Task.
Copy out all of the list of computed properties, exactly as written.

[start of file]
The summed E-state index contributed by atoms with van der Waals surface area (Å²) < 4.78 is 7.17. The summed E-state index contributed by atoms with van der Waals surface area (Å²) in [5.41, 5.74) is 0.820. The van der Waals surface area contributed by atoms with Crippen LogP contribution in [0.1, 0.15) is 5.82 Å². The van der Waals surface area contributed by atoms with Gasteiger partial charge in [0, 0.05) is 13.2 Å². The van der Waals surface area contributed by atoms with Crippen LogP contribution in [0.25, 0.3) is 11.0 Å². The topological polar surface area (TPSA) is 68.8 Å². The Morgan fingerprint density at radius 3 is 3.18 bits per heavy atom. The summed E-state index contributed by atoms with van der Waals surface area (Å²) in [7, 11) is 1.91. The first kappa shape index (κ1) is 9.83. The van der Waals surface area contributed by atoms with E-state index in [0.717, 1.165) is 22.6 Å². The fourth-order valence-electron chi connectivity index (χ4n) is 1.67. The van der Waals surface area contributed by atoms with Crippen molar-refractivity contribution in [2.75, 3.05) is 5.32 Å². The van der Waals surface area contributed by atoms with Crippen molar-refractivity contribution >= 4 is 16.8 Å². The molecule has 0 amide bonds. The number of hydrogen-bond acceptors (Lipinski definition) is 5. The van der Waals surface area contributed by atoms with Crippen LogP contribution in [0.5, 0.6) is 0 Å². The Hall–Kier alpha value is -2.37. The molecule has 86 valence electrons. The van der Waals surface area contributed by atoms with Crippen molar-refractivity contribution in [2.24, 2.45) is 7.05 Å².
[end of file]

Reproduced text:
The summed E-state index contributed by atoms with van der Waals surface area (Å²) < 4.78 is 7.17. The summed E-state index contributed by atoms with van der Waals surface area (Å²) in [5.41, 5.74) is 0.820. The van der Waals surface area contributed by atoms with Crippen LogP contribution in [0.1, 0.15) is 5.82 Å². The van der Waals surface area contributed by atoms with Gasteiger partial charge in [0, 0.05) is 13.2 Å². The van der Waals surface area contributed by atoms with Crippen LogP contribution in [0.25, 0.3) is 11.0 Å². The topological polar surface area (TPSA) is 68.8 Å². The Morgan fingerprint density at radius 3 is 3.18 bits per heavy atom. The summed E-state index contributed by atoms with van der Waals surface area (Å²) in [7, 11) is 1.91. The first kappa shape index (κ1) is 9.83. The van der Waals surface area contributed by atoms with E-state index in [0.717, 1.165) is 22.6 Å². The fourth-order valence-electron chi connectivity index (χ4n) is 1.67. The van der Waals surface area contributed by atoms with Crippen molar-refractivity contribution in [2.75, 3.05) is 5.32 Å². The van der Waals surface area contributed by atoms with Crippen molar-refractivity contribution >= 4 is 16.8 Å². The molecule has 0 amide bonds. The number of hydrogen-bond acceptors (Lipinski definition) is 5. The van der Waals surface area contributed by atoms with Crippen LogP contribution in [0.5, 0.6) is 0 Å². The Hall–Kier alpha value is -2.37. The molecule has 86 valence electrons. The van der Waals surface area contributed by atoms with Crippen molar-refractivity contribution in [2.24, 2.45) is 7.05 Å².